By Geraldine Cook/Diálogo April 04, 2018 The spate of natural disasters that Latin America and the Caribbean experienced in 2017 keeps the air forces of the region busy. Heavy rains, massive hurricanes, and high-magnitude earthquakes, which leave hundreds of victims, unrecoverable material losses, and security threats, prompt air forces to unite and prepare. More than 100 commissioned and non-commissioned officers and other regional leaders came together in the third Western Hemisphere Exchange Symposium, organized by the Inter-American Air Forces Academy (IAAFA). The symposium was held March 12-16, 2018, in San Antonio, Texas. The goal was to share best practices and lessons learned on humanitarian aid and disaster response, maintenance and upkeep of aircraft, command and control of airspace, and operations against narcotrafficking. “Welcome to IAAFA. IAAFA is all of us,” said U.S. Air Force Colonel Isaac Davidson, IAAFA commandant, during his opening speech. “This symposium will generate conversations and allow us to learn best practices to handle resources for the population during an emergency situation, among other issues.” The symposium was marked with events celebrating the institution’s 75th anniversary, which included a gala dinner, a student athletic competition, and a tour of the academic facilities, among other activities. Argentina, Belize, Bolivia, Colombia, Honduras, Jamaica, Mexico, Nicaragua, Panama, the Dominican Republic, Ecuador, El Salvador, Guatemala, Haiti, Paraguay, Peru, Suriname, Uruguay, a delegate from the countries of the Caribbean Regional Security System, and several U.S. military organizations participated in the international event. The Ecuadorean Air Force knows the importance of the issue firsthand. “The symposium allows us to analyze the issues that affect the region, for example, risk management, earthquakes, and floods that affect us all. These conferences help us visualize the best way to unite,” said Ecuadorean Air Force Brigadier General Marco Rubio Brito Jurado, commander of the Education and Doctrine Command. “When the earthquake happened in Ecuador, we knew we weren’t alone, we were with our sister countries.” Cooperating on natural disasters “This symposium allows us to experience that, instead of being closed off to the world and mistrusting our neighbors; we trust that our neighbors will come to help us in times of crisis,” said Peruvian Air Force Colonel Jaime Chávez, chief of Operations of the Air Force General Staff Operations Command. “It allows us to trust that, when a natural phenomenon occurs, we have a neighbor that thinks like we do and will be the first to arrive to help.” Argentine Air Force Major General Oscar Emilio Palumbo, general director of Military Aerospace Operational Security, said, “The symposium facilitates the exchange of experiences shared by countries of the region. [We can] draw conclusions that allow us to increase our efficiency throughout the area of operation in natural disasters, among other matters.” “Cooperation among countries is the key to responding to questions that are addressed during presentations at the symposium… No country can do it alone,” said U.S. Air Force Lieutenant Colonel Albert Nieves, commander of the 837rd Training Squadron of IAAFA. “These forums help us recognize the strengths of partner nations and the areas in which they can contribute to our shared vision.” A shared history “Many of the generals and commanders of the air forces that are here were once IAAFA students,” said Brazilian Air Force Major Allan Buch Sampaio, an IAAFA guest instructor. “My students are leaders whose countries identified as having a bright future. Without a doubt, they will be at the highest levels when the time comes.” IAAFA opened its doors in 1943 at the Albrook Air Force Station in Panama. Since then, it became the first academic institution for regional air forces to offer technical and military instruction, mainly in Spanish. It also created a shared forum to learn, debate, and plan in cooperation with other air forces. “I took the leadership course in 1997. My experience at IAAFA was enriching and helped me a lot in my military and personal career,” said Brigadier General Timo Hernández Duarte, commander of the Guatemalan Air Force, as he pointed to a photograph of himself with the class of 97C. “Today in my capacity as commander, I want to express my gratitude for the benefits we received from this institution. I represent the voice of the commissioned and non-commissioned officers of the Guatemalan Air Force who came and benefitted from the academy.” To be part of the history of IAAFA, a prestigious academy with a long tradition that builds international and long-lasting partnerships, is a great honor for many. “It’s been an excellent opportunity and a gratifying experience,” said Colombian Air Force Non-Commissioned Officer Academy and IAAFA student Víctor Alexis Pinzón Pérez. “It’s important for my family that I be here. [You are introduced to] different cultures and learn a lot.” “IAAFA has been a second home for me,” said Panamanian National Air and Naval Service Second Lieutenant Carlos Javier Salazar Díaz, also an IAAFA student. “They don’t receive us as foreigners, but as just another member of their air force where friendship is shared.” After an intense day of debates during the symposium and IAAFA anniversary activities, participants returned to their countries with new knowledge. “We analyzed various issues that are important to our countries,” said Major General Ivan Guillermo Pérez Rojas, general commander of the Bolivian Air Force. “You take experiences with you that can be used in each of our systems.” For Lt. Col. Nieves, the anniversary of IAAFA represents a regional achievement. “It has been 75 years of a hemisphere that has united to fight against our shared challenges. Throughout these last 75 years, a history of success prevailed throughout the region,” he concluded.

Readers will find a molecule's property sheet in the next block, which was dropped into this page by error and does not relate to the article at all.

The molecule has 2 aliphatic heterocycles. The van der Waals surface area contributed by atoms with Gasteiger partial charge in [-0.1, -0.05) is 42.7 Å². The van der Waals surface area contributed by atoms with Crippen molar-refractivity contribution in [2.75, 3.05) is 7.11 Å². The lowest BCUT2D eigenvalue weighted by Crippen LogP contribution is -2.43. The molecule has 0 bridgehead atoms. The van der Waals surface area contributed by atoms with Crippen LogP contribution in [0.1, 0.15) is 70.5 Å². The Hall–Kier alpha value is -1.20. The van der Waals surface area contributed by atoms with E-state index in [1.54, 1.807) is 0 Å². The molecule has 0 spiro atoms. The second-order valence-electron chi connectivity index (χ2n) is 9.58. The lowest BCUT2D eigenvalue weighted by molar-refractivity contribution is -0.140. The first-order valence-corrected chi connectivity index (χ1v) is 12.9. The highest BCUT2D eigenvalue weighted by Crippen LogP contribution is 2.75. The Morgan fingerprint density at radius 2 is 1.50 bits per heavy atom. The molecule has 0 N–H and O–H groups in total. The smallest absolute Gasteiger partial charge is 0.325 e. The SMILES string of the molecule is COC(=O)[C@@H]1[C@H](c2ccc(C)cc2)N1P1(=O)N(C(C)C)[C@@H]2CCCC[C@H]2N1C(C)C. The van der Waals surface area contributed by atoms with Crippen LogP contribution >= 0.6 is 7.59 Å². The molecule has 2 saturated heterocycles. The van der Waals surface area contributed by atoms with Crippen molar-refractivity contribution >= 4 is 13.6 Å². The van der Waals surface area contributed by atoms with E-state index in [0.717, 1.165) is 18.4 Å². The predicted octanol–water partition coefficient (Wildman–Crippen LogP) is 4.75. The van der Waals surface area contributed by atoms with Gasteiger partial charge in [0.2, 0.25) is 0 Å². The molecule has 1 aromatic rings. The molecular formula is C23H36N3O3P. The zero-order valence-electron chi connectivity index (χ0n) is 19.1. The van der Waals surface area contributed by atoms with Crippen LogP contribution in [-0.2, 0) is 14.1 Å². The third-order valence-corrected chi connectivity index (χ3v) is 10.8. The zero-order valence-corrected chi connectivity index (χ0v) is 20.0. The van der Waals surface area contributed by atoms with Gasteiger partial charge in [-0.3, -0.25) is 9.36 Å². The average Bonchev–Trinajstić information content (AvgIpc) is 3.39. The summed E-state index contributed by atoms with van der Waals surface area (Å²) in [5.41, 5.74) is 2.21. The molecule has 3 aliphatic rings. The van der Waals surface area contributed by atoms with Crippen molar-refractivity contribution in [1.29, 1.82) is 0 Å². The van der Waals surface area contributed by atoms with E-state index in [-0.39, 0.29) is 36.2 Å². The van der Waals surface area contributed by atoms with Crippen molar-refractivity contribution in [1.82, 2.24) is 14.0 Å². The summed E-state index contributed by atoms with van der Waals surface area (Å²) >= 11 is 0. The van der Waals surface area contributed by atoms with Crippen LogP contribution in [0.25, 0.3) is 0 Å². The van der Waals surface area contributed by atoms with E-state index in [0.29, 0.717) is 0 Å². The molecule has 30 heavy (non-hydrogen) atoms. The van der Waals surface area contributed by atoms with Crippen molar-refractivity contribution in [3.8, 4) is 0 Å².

Published on March 28, 2013 at 2:16 am Contact Ryne: [email protected] Syracuse faces top-seeded Indiana on Thursday in the Sweet 16 in Washington, D.C. The Hoosiers spent much of the season ranked No. 1 in the nation while the No. 4-seed Orange was up and down for much of the year. The Daily Orange had a chance to ask Indiana Daily Student columnist Michael Norman about this year’s IU team:The Daily Orange: Indiana finished the year ranked third in the nation in scoring (80 ppg) and third in 3-point percentage (41.1 percent). How do you think the Hoosiers will handle SU’s 2-3 zone with so many weapons on the perimeter?Norman: Overall, I think the Hoosiers will be able to have success against Syracuse’s 2-3 zone because of the ball movement and penetration that IU gets. One of the strongest tools that IU possesses is the ability to get dribble penetration with Yogi Ferrell, Victor Oladipo and Will Sheehey off ball screens from Cody Zeller and Christian Watford. I think that if IU can get a lot of penetration off the dribble, passing lanes will open up and perimeter shooters like Jordan Hulls, Watford and Sheehey will get open looks.The D.O.: Syracuse hasn’t seen a big man like Cody Zeller all season. What makes him tough for opposing teams to handle, and what has been the key to slowing him down?MN: The hardest thing to account for when playing against Cody Zeller is his ability to get out in transition against teams. His transition game is remarkable for a 7-footer. Not only is he faster than most big men, he has unbelievable instincts when running in the open floor.AdvertisementThis is placeholder textTeams that have had success guarding Zeller have done it by physically beating him down, preventing him from running in transition and by forcing him to catch the ball below the block.The D.O.: In addition to Zeller, Victor Oladipo emerged as a star this season. Who do you think he’ll match up with defensively and how important has he been to the Hoosiers’ run?MN: Who Oladipo will match up with is a great question because it is not as cut-and-dry with Syracuse as it is with other teams that IU has played. If you look at how Oladipo stacks up against Syracuse’s players physically, my initial answer would be to say that he will guard Brandon Triche because both are about the same height and weight.But the thing that makes Oladipo unique is his ability to guard guys that are taller, longer or heavier than he is. For this reason, I see Oladipo matching up with Michael Carter-Williams for the majority of the game. You might disagree, but to me, Carter-Williams is more important to the success of Syracuse’s offense because he can score and set up other players.The D.O.: What is the biggest individual matchup Indiana will be focused on defensively? Is there an SU player who could give them problems Thursday night?MN: As I alluded to in the previous answer, I think Michael Carter-Williams might present the toughest matchup for Indiana. Carter-Williams has the tools to give any team nightmares, but the thing that I expect the Hoosiers to take advantage of is his inconsistency. When IU has gone up against some of the best scorers in the nation, the Hoosiers have allowed these guys to get points, but nothing comes easy. They force these guys into taking a lot of shots that can stop an opponent’s offensive flow.The D.O.: Three years ago, Indiana went 10-21. Now, this year’s senior class is leading a No. 1 seed and one of the favorites to win the national title. How did that dramatic change, from such a low point to now, happen in the program?MN: There’s a number of factors that play into why Indiana has been able to go from that 10-21 season to where we are at now. You obviously can’t overlook the addition of Cody Zeller. Besides all of the things he brings to the court, people can’t account for how much he has changed the Hoosiers because it’s not just his impact on the court that matters. Essentially, he made it “cool” to be a Hoosier again, which led to other prospects wanting to come. The D.O.: What do you think is the key for Indiana to advance to the Elite Eight? What would SU have to do to pull the upset?MN: Personally, I think the biggest key for IU’s success in the Sweet 16 will come down to how much dribble penetration the Hoosiers can get to hopefully collapse the defense to free up shooters along the perimeter. After that, IU will need to knock down shots. Sounds like an easy task, but Syracuse’s zone allows nothing to come easy.If Syracuse can eliminate easy transition baskets and force the Hoosiers into consistently playing a half-court offense, I think Syracuse’s length and quickness can give IU trouble. Comments Related Stories Clamping down: Syracuse’s vaunted 2-3 zone gets set for clash with loaded Indiana offense in Sweet 16With renewed health, Keita ready to take on Indiana’s All-American ZellerHigh school teammates Grant, Oladipo meet in Sweet 16 Ravens coach Harbaugh attends Indiana practice to support brother-in-law Crean’It still stings to this day’: Twenty-six years after narrowly losing title game to Indiana, Syracuse has shot at redemption in NCAA Tourney Facebook Twitter Google+ read more